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La Crosse area students hook fish, net frogs at Environmental Explorers program

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Environmental Explorers

Ian Dale, 9, of Chaseburg, scoops up a net full of lake bottom Tuesday while attending Environmental Explorers at Nelson Park at the northern end of French Island on the shore of Lake Onalaska. The program offers kids an opportunity to explore the environment of the Upper Mississippi River and experience its aquatic plants, trees, reptiles and amphibians.

His bobber motionless on the green surface of Lake Onalaska, Asher Miller turned to a reporter and lamented his luck.

“You should really go talk to them,” said Asher, a fourth-grader from Holmen, pointing to the other end of the Nelson Park boat landing. “They’ve been catching a lot of fish.”

Asher returned his eyes to the bobber just in time to see it twitch, and then dance, tugged around by some invisible force.

“I think,” Asher said, beginning to reel, “I’ve got something.”

There were dozens of moments like this Tuesday, when kids from across western Wisconsin gathered on the northern tip of French Island for the annual Environmental Explorers program.

Cosponsored by the U.S. Geological Survey’s Upper Midwest Environmental Sciences Center and UW-La Crosse Continuing Education and Extension, the two-day event gives fourth- through sixth-graders a chance to hook fish, catch frogs and get more familiar with the natural world.

“It’s a great opportunity for kids to get outside and just explore,” said Randy Hines, a wildlife biologist with the Environmental Sciences Center. “Whether you’re talking about a research scientist or a monitoring agency, these kids are doing exactly what we do every day in our careers.”

Before entering the lake, the kids squirmed and squeezed into thigh-high boots, their attention already on what might be hiding in those murky shallows.

Environmental Explorers

Environmental Explorer students observe a northern leopard frog during the first day of the two-day summer program.

“I hope we catch a snake,” one girl said.

“I’m going to catch a frog,” a boy responded, “with my bare hands.”

As the kids, armed with nets, trudged through the mud and into the water, a second group cast baited nightcrawlers into a quieter sliver of lake.

Gracie Meyers, a fourth-grader at State Road Elementary School, was reeling in all kinds of organisms — though they happened to be green, slimy and of the plant variety.

Asked what her favorite animal is, Gracie said she had absolutely no chance of finding it, at least not here, on the shore of Lake Onalaska.

“I like unicorns,” she said, “because of their horns, I guess.”

A little further down, Colton Klein, a sixth-grader from Onalaska, checked his bait and cast it back in, having already caught and released four bluegill.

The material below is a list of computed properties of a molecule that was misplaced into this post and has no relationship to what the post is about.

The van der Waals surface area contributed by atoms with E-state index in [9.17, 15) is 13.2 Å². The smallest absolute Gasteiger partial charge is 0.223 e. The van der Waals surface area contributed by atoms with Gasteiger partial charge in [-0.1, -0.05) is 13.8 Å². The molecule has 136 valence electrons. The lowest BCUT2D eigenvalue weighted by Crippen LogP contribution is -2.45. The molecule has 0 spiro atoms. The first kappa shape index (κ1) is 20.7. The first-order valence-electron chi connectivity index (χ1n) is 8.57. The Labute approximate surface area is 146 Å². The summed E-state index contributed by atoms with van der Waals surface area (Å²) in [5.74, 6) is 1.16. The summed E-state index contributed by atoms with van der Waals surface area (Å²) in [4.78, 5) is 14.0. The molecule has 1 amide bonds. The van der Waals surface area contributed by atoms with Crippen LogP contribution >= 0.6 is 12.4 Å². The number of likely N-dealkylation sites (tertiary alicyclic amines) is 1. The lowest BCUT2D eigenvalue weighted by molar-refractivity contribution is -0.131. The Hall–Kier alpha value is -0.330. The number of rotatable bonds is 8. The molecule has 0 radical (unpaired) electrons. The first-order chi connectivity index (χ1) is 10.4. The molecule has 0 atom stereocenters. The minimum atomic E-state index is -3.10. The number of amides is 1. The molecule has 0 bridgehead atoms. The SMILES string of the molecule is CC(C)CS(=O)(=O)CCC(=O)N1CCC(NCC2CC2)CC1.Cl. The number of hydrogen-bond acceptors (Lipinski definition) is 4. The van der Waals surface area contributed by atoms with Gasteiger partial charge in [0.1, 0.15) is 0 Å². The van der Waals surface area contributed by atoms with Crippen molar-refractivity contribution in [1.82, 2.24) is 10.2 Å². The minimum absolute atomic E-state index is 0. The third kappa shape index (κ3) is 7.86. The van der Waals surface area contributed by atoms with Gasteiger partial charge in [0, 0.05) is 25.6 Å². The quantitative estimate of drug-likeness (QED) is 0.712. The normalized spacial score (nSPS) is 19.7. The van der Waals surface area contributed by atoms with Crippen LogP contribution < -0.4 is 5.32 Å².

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Colton is quite the fisherman, having also caught a 23-inch northern pike on Long Lake, 150 miles to the north.

Fishing has taught him patience, he said, but also how to capitalize on an opportunity.

Reeling in his line, using his small frame as leverage, Colton yanked out another flopping bluegill.

“Make that five,” he said.

Environmental Explorers

A white water lily, a common aquatic plant in the Upper Mississippi River, is collected by an Environmental Explorers participant.

Over by the park shelter, the other group of kids stared into a blue kiddie pool and a handful of five-gallon buckets, admiring their haul.

There was a green frog, a northern leopard frog and too many tadpoles to count — though no snakes. They took their eyes off the critters only to remove their mud-caked boots.

“I just want to have a good time in the water,” said Hailee Boldt, a fifth-grader from La Crescent-Hokah. “I don’t really care for the mud and all that.”

The green frog, still as a statue at the bottom of one of the buckets, was the prize catch.

Avah Connaughty, a fourth-grader at Southern Bluffs Elementary School, was the one who expertly netted it, as if the frog were merely a leaf in a backyard swimming pool.

But frogs know how to capitalize on an opportunity, too.

As Avah peered into the bucket, petting the frog with one of her fingers, the northern leopard frog saw its window. It hopped out of its bucket and into the grass, weaving around tennis shoes, making a break for it.

The kids screamed and then scrambled for their nets. The chase was back on.

Kyle Farris can be reached at (608) 791-8234 or Follow him on Twitter at @Kyle_A_Farris.


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